For the sake of the next generations, thorough considerations should originate from the level of the production cycle and the impacts, which are generated from each stakeholder. For example during manufacturing, from ingredients to packaging, what would be the stresses? Is pollution at the minimal during the production process? Are material usage minimized for packaging purposes? Have the manufacturers thought of social liabilities? The potential long-term causes of all such should be in the consideration of all consumers.
Some of the existing available environmental labels have already taken such concerns into their consideration and hold such values as their core criteria. An example includes the Nordic Swan Label. The Nordic countries are some of the most environmental friendly regimes in the world. Consumers of these countries focus highly on the product impacts, ensuring their lack of harmful substances to both the human body as well as the environment. Subsequently, everyone, including pregnant women, children and people with skin allergy, can safely use the products. Hence, it is necessary for us to understand more about such labels in order to select the most suitable and healthiest products.
Ingredients that may be found or used in organic cleaners include lemon, salt, vinegar, borax, witch hazel, waxes, and oils. Organic cleaning products should not contain chemicals or synthetic ingredients and can often be made at home. These cleaners are suitable for use in kitchens, bathrooms, or anywhere where cleansing is required. Products purchased commercially may come in refillable bottles, which also cuts back on waste.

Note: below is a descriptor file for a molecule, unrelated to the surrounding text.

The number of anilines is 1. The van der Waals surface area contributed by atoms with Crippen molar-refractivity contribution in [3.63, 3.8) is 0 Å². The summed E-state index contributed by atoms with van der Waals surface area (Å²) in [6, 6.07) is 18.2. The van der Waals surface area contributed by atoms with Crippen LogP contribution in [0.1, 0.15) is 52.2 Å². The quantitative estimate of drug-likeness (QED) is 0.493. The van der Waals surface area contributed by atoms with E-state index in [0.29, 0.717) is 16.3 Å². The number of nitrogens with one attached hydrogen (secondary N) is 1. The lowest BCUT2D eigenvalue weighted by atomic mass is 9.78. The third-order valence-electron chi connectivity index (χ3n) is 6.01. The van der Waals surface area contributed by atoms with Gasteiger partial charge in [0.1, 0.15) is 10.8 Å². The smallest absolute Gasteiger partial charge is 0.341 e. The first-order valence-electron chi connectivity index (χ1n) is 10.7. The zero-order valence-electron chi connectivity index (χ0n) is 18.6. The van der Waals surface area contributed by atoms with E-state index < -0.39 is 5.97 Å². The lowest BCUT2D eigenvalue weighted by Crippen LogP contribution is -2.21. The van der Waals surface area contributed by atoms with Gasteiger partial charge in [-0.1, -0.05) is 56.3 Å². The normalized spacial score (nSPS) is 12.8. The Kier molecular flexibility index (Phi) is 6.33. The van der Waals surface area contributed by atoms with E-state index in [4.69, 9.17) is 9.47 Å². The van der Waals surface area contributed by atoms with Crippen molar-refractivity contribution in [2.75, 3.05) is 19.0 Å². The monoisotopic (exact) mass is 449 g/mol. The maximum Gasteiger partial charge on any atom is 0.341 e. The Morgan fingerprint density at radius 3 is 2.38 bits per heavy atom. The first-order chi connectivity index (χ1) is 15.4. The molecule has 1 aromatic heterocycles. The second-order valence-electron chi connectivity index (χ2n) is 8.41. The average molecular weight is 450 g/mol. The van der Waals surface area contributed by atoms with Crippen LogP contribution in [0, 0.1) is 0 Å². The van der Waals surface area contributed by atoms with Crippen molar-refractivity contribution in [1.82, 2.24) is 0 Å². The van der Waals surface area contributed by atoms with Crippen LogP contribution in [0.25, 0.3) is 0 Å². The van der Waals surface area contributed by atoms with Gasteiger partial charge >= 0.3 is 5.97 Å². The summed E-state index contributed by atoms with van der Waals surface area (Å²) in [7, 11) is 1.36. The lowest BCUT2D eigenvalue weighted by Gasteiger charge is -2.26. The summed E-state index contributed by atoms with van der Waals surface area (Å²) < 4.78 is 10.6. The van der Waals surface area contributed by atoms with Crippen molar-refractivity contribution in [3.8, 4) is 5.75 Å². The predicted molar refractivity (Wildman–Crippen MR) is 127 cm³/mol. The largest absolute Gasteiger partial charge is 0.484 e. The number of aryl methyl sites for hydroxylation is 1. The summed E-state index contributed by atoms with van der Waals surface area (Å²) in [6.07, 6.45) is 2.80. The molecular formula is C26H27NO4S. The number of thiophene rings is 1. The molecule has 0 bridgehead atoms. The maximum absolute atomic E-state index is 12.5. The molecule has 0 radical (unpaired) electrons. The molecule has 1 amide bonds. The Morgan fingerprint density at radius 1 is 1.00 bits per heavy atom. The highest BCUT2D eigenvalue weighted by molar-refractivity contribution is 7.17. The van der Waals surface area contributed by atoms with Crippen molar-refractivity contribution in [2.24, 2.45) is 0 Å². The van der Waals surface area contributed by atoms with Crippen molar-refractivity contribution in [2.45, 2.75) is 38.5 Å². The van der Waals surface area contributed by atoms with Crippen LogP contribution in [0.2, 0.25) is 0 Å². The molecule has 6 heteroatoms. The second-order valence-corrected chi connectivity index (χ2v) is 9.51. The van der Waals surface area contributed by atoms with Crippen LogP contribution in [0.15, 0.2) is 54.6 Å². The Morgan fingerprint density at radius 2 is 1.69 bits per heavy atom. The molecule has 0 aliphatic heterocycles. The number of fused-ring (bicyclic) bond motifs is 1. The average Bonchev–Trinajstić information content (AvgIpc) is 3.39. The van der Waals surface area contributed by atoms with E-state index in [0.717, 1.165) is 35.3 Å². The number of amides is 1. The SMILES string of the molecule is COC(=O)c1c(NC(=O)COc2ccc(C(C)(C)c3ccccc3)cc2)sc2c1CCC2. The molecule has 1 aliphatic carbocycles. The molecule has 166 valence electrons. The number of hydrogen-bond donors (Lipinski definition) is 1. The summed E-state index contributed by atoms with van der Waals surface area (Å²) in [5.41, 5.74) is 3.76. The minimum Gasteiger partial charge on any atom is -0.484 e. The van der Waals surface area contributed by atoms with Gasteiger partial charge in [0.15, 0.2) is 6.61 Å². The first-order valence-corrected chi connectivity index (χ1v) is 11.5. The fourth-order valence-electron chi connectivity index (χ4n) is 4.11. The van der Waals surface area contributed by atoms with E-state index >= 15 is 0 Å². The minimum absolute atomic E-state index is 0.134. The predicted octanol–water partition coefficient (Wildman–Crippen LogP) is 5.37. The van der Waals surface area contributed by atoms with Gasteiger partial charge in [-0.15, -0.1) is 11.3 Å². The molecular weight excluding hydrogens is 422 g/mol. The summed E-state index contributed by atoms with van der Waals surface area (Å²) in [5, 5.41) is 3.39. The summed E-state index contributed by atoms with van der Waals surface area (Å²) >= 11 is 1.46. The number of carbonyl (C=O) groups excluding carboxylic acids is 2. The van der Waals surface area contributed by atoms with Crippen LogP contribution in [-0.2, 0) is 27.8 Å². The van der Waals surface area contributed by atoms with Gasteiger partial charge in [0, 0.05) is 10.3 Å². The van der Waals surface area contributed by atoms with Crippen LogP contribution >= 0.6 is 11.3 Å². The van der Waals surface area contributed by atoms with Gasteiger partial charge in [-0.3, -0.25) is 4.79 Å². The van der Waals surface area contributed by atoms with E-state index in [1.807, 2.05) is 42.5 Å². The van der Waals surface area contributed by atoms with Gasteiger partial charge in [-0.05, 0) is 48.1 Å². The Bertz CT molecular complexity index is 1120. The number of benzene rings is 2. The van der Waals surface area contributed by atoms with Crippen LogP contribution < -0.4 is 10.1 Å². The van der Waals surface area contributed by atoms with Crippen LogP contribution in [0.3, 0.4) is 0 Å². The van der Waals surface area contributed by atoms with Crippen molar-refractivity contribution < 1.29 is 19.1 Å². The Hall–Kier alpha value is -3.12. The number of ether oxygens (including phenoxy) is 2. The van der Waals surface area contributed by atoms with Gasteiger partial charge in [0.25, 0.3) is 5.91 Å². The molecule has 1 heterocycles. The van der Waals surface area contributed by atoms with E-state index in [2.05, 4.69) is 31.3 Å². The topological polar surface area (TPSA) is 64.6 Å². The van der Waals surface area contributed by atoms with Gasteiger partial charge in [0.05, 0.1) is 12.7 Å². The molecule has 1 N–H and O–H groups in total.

In conclusion, the good news is that Hong Kong has accepted the use of real natural and organic products. As smart consumers, we need to spend wisely. Upon the purchase of the products, an analysis of the list of ingredients is compulsory. Pay attention to the actual percentage of the organic ingredients and the criteria of the environmental labels. Don’t get deceived. Josephine Fairley, the beauty expert, once said : “Why feed your skin with ingredients, which you cannot eat?” Let’s act smartly and select wisely. Use quality products and lead a healthy path.
Source: Cleaning Building Services